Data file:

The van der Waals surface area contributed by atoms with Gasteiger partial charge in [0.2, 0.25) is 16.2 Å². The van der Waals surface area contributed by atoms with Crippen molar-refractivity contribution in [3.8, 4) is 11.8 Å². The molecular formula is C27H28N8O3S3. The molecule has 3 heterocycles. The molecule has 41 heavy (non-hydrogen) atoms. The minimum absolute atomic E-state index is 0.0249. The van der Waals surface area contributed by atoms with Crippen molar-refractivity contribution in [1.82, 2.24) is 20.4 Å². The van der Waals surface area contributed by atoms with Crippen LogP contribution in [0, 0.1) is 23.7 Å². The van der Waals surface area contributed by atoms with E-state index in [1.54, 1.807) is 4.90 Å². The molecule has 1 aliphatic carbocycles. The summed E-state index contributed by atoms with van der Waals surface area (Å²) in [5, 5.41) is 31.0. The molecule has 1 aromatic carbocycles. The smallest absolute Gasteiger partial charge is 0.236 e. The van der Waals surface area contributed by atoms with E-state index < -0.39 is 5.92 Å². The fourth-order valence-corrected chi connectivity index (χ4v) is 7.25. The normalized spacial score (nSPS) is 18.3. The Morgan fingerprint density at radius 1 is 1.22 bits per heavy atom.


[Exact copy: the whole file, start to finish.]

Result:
The van der Waals surface area contributed by atoms with Gasteiger partial charge in [0.2, 0.25) is 16.2 Å². The van der Waals surface area contributed by atoms with Crippen molar-refractivity contribution in [3.8, 4) is 11.8 Å². The molecular formula is C27H28N8O3S3. The molecule has 3 heterocycles. The molecule has 41 heavy (non-hydrogen) atoms. The minimum absolute atomic E-state index is 0.0249. The van der Waals surface area contributed by atoms with Crippen molar-refractivity contribution in [1.82, 2.24) is 20.4 Å². The van der Waals surface area contributed by atoms with Crippen LogP contribution in [0, 0.1) is 23.7 Å². The van der Waals surface area contributed by atoms with E-state index in [1.54, 1.807) is 4.90 Å². The molecule has 1 aliphatic carbocycles. The summed E-state index contributed by atoms with van der Waals surface area (Å²) in [5, 5.41) is 31.0. The molecule has 1 aromatic carbocycles. The smallest absolute Gasteiger partial charge is 0.236 e. The van der Waals surface area contributed by atoms with E-state index < -0.39 is 5.92 Å². The fourth-order valence-corrected chi connectivity index (χ4v) is 7.25. The normalized spacial score (nSPS) is 18.3. The Morgan fingerprint density at radius 1 is 1.22 bits per heavy atom.